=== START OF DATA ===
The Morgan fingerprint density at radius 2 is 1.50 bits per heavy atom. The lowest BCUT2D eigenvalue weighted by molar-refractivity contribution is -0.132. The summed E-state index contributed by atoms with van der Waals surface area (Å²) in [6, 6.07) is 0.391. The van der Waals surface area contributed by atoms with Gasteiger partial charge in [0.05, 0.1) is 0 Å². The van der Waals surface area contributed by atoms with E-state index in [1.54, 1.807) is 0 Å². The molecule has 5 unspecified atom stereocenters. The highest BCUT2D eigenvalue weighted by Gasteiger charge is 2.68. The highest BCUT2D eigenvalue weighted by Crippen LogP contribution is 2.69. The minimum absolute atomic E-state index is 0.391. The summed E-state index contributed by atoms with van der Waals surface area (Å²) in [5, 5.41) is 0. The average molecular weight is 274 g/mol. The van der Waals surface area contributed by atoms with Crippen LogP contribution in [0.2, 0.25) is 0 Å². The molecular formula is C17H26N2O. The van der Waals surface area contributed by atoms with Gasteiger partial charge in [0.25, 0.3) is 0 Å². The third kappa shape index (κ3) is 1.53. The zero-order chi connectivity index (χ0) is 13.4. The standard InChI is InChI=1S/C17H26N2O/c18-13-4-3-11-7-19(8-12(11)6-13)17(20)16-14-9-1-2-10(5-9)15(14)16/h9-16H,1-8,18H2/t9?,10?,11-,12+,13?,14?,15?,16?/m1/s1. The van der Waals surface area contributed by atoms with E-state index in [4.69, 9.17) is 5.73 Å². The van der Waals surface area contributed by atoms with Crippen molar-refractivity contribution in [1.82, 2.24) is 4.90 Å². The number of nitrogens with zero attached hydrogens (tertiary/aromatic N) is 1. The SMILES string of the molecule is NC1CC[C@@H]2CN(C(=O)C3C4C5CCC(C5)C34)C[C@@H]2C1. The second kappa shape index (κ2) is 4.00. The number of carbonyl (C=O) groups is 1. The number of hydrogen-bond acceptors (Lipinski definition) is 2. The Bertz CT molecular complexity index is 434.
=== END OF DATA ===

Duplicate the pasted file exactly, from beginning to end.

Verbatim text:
The Morgan fingerprint density at radius 2 is 1.50 bits per heavy atom. The lowest BCUT2D eigenvalue weighted by molar-refractivity contribution is -0.132. The summed E-state index contributed by atoms with van der Waals surface area (Å²) in [6, 6.07) is 0.391. The van der Waals surface area contributed by atoms with Gasteiger partial charge in [0.05, 0.1) is 0 Å². The van der Waals surface area contributed by atoms with E-state index in [1.54, 1.807) is 0 Å². The molecule has 5 unspecified atom stereocenters. The highest BCUT2D eigenvalue weighted by Gasteiger charge is 2.68. The highest BCUT2D eigenvalue weighted by Crippen LogP contribution is 2.69. The minimum absolute atomic E-state index is 0.391. The summed E-state index contributed by atoms with van der Waals surface area (Å²) in [5, 5.41) is 0. The average molecular weight is 274 g/mol. The van der Waals surface area contributed by atoms with Crippen LogP contribution in [0.2, 0.25) is 0 Å². The molecular formula is C17H26N2O. The van der Waals surface area contributed by atoms with Gasteiger partial charge in [0.25, 0.3) is 0 Å². The third kappa shape index (κ3) is 1.53. The zero-order chi connectivity index (χ0) is 13.4. The standard InChI is InChI=1S/C17H26N2O/c18-13-4-3-11-7-19(8-12(11)6-13)17(20)16-14-9-1-2-10(5-9)15(14)16/h9-16H,1-8,18H2/t9?,10?,11-,12+,13?,14?,15?,16?/m1/s1. The van der Waals surface area contributed by atoms with E-state index in [4.69, 9.17) is 5.73 Å². The van der Waals surface area contributed by atoms with Crippen molar-refractivity contribution in [1.82, 2.24) is 4.90 Å². The number of nitrogens with zero attached hydrogens (tertiary/aromatic N) is 1. The SMILES string of the molecule is NC1CC[C@@H]2CN(C(=O)C3C4C5CCC(C5)C34)C[C@@H]2C1. The second kappa shape index (κ2) is 4.00. The number of carbonyl (C=O) groups is 1. The number of hydrogen-bond acceptors (Lipinski definition) is 2. The Bertz CT molecular complexity index is 434.